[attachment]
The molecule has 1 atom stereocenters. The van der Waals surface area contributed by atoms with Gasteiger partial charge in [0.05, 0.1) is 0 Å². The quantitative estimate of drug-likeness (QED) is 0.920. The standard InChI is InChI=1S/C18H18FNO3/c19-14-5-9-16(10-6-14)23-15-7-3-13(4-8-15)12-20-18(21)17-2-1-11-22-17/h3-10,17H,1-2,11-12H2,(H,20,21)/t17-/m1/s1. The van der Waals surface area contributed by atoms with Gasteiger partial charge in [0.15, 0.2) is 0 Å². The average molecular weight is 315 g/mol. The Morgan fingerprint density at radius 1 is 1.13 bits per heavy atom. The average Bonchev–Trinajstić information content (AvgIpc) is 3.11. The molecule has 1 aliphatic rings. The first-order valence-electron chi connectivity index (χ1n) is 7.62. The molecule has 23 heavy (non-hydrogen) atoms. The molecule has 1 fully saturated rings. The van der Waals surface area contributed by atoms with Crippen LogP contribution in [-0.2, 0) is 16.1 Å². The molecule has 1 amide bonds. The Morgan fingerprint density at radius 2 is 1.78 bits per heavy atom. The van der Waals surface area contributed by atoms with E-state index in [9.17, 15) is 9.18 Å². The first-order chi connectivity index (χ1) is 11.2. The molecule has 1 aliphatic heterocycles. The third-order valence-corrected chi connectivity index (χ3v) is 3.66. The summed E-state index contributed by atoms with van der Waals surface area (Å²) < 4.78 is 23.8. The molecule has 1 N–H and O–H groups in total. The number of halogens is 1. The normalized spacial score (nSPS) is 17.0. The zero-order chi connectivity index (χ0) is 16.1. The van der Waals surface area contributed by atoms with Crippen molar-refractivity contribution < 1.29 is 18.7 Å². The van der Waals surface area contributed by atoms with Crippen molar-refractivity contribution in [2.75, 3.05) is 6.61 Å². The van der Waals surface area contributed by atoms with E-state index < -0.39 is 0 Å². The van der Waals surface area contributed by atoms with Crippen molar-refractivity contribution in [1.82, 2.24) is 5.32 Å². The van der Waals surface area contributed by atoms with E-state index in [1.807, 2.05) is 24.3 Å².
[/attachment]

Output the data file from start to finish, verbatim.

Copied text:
The molecule has 1 atom stereocenters. The van der Waals surface area contributed by atoms with Gasteiger partial charge in [0.05, 0.1) is 0 Å². The quantitative estimate of drug-likeness (QED) is 0.920. The standard InChI is InChI=1S/C18H18FNO3/c19-14-5-9-16(10-6-14)23-15-7-3-13(4-8-15)12-20-18(21)17-2-1-11-22-17/h3-10,17H,1-2,11-12H2,(H,20,21)/t17-/m1/s1. The van der Waals surface area contributed by atoms with Gasteiger partial charge in [0.15, 0.2) is 0 Å². The average molecular weight is 315 g/mol. The Morgan fingerprint density at radius 1 is 1.13 bits per heavy atom. The average Bonchev–Trinajstić information content (AvgIpc) is 3.11. The molecule has 1 aliphatic rings. The first-order valence-electron chi connectivity index (χ1n) is 7.62. The molecule has 23 heavy (non-hydrogen) atoms. The molecule has 1 fully saturated rings. The van der Waals surface area contributed by atoms with Crippen LogP contribution in [-0.2, 0) is 16.1 Å². The molecule has 1 amide bonds. The Morgan fingerprint density at radius 2 is 1.78 bits per heavy atom. The van der Waals surface area contributed by atoms with E-state index in [9.17, 15) is 9.18 Å². The first-order chi connectivity index (χ1) is 11.2. The molecule has 1 aliphatic heterocycles. The third-order valence-corrected chi connectivity index (χ3v) is 3.66. The summed E-state index contributed by atoms with van der Waals surface area (Å²) < 4.78 is 23.8. The molecule has 1 N–H and O–H groups in total. The number of halogens is 1. The normalized spacial score (nSPS) is 17.0. The zero-order chi connectivity index (χ0) is 16.1. The van der Waals surface area contributed by atoms with Crippen molar-refractivity contribution < 1.29 is 18.7 Å². The van der Waals surface area contributed by atoms with Crippen molar-refractivity contribution in [2.75, 3.05) is 6.61 Å². The van der Waals surface area contributed by atoms with E-state index < -0.39 is 0 Å². The van der Waals surface area contributed by atoms with Crippen molar-refractivity contribution in [1.82, 2.24) is 5.32 Å². The van der Waals surface area contributed by atoms with E-state index in [1.807, 2.05) is 24.3 Å².